More than anything, what this tells us is that the secret to achieving growth lies not so much in investing in new technologies and markets, but rather, by simply adopting a mindset of continuous experimentation.

To help you achieve this, let’s take a look at the Focus-Expand-Redefine framework by Bain & Company.

This model illustrates how businesses can ensure sustained and profitable growth by constantly testing and refining their core business model.

In the Focus phase, businesses should zero in on ensuring that their core business achieves its full potential. This is the most crucial part of the process as, according to Bain & Company, most growth strategies fail because they diversify too much from their core business.

It’s in the Expand phase that companies can let their hair down and party through their experimental teenage years. Start looking into different markets, develop some crazy new products, explore different drivers for growth, and what have you.

When this growth inevitably begins to grow stagnant, however, it’s time to move into the Redefine phase. This is when businesses need to take a step back, reflect, and potentially rethink their core strategy.

By following this simple framework and mentality of continuous testing, businesses of any size will be able to ensure constant growth within their business.

Hotjar Absolutely Nails Product Development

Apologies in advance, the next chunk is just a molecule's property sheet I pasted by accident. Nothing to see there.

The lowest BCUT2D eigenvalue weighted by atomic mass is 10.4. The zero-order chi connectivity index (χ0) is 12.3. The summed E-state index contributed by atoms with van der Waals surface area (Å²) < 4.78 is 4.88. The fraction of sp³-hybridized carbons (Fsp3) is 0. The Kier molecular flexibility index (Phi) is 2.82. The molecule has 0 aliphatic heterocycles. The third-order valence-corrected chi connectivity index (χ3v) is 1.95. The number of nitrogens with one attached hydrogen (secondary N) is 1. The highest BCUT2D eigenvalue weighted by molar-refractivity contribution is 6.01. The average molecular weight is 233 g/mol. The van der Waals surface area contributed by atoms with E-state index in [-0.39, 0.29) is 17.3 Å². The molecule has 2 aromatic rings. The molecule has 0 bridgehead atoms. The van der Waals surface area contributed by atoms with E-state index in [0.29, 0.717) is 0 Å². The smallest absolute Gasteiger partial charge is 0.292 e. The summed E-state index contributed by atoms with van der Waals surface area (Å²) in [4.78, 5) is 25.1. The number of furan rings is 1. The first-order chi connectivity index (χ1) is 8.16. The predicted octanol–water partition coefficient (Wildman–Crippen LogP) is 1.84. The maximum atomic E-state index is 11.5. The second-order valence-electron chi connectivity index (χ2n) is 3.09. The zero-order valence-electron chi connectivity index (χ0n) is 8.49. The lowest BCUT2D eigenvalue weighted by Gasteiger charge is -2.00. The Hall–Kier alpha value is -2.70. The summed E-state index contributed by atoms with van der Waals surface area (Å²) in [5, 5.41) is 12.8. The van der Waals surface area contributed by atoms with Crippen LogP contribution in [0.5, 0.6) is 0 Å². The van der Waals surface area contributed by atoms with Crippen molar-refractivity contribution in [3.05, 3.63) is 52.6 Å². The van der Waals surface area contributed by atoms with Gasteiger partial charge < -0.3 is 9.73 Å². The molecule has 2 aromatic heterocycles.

Like GrowthHackers, Hotjar is no stranger when it comes to experiencing explosive growth.

Within its first 6 months of launching, Hotjar went from 0 to 80,000 customers, and $1 million in annual recurring revenue. One year later, Hotjar was still effortlessly maintaining their streak, tripling their ARR to $3 million by mid-2016.

And the hits kept coming. In the four years since they’ve launched, the SaaS company has reportedly reached a new milestone of generating over $16 million in ARR!

Image via Hotjar

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It’s one thing to experience a year or two of fast growth, but it’s another thing entirely to maintain the momentum for over four years. This begs the million dollar question: how did they do it?

For one thing, Hotjar has made it abundantly clear that one of their main avenues for business growth has always been product development. But, more than just building new products for the sake of building new products, the plucky company has made acquiring user and customer feedback a core part of their product development process.

One of the main metrics that Hotjar keeps track of is their Net Promoter Score (NPS), which gives them valuable insight into the kind of experience their customers are having.